The naughty musician
Peterkin was a young and very gifted musician. He played the piano, violin and cello. Although he was only eight, he performed regularly for large crowds.
Everyday he would practise for hours but he had one glaring fault – he was very careless with his instruments and music books. He slammed the piano closed and chipped the ivory keys. The violin and cello were also badly treated. When he had finished practising, instead of replacing them in their cases, he would throw them on the floor, breaking the strings and damaging the beautifully varnished wood. His music books were also in a terrible state, covers torn, pages bent and many were missing.
It was not surprising that all those living in his music room, were very miserable. They just did not know what to do.
Then one day, the books suggested a way of teaching Peterkin a lesson. Peterkin was going to play the piano at a very important concert that night and he really wanted to do well.
The time for the concert arrived and the audience clapped. Peterkin walked onto the stage, sat down at the piano, turned his music sheets to the first piece, and placed his fingers on the keys.
The audience was hushed and expectant. Suddenly, an unexpected thing happened. As the young musician put his finger on a note, it jumped off the keyboard and floated into the air. Peterkin could not believe it. He reached for another one, but it followed the first one into the air. Within seconds, all the keys were dancing around in front of him. He jumped up and tried to catch them. The audience began to get impatient and then saw what was happening. They began giggling and laughing loudly.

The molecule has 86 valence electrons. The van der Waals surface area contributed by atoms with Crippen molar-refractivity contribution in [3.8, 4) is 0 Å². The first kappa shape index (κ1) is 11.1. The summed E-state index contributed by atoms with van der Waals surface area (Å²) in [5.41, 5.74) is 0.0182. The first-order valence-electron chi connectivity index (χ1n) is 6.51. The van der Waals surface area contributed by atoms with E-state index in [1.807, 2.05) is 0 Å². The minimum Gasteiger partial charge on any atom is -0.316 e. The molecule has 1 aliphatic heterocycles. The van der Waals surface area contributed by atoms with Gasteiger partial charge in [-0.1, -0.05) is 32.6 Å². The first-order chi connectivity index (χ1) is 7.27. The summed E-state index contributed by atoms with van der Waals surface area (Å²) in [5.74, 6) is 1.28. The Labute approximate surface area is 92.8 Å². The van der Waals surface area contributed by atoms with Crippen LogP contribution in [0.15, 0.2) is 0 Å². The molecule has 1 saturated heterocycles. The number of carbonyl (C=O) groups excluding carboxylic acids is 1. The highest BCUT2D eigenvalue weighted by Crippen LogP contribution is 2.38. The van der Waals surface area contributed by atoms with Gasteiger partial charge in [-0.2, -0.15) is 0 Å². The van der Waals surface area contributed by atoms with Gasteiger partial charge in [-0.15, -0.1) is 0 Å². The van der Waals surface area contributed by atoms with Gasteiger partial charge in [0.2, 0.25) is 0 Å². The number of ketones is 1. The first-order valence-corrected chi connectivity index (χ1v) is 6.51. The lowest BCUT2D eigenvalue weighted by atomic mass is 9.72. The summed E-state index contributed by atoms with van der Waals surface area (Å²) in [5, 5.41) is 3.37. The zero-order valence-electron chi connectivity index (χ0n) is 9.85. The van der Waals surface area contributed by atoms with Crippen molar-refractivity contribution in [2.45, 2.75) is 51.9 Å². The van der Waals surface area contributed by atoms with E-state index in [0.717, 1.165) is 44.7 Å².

Peterkin became angrier and angrier and redder and redder and was soon in tears. He put his head down on the empty keyboard and sobbed. He felt so humiliated.
All at once, the notes returned to their places and as they did so, they told him to take special care of his instruments and music in the future.
Peterkin stopped crying and began to play. His performance that night was better than ever before. He vowed then and there that he would never ill-treat his instruments again.
From that time on, he kept his piano clean and polished and always placed his violin and cello carefully in their cases after use.
Barbara Louise Gillman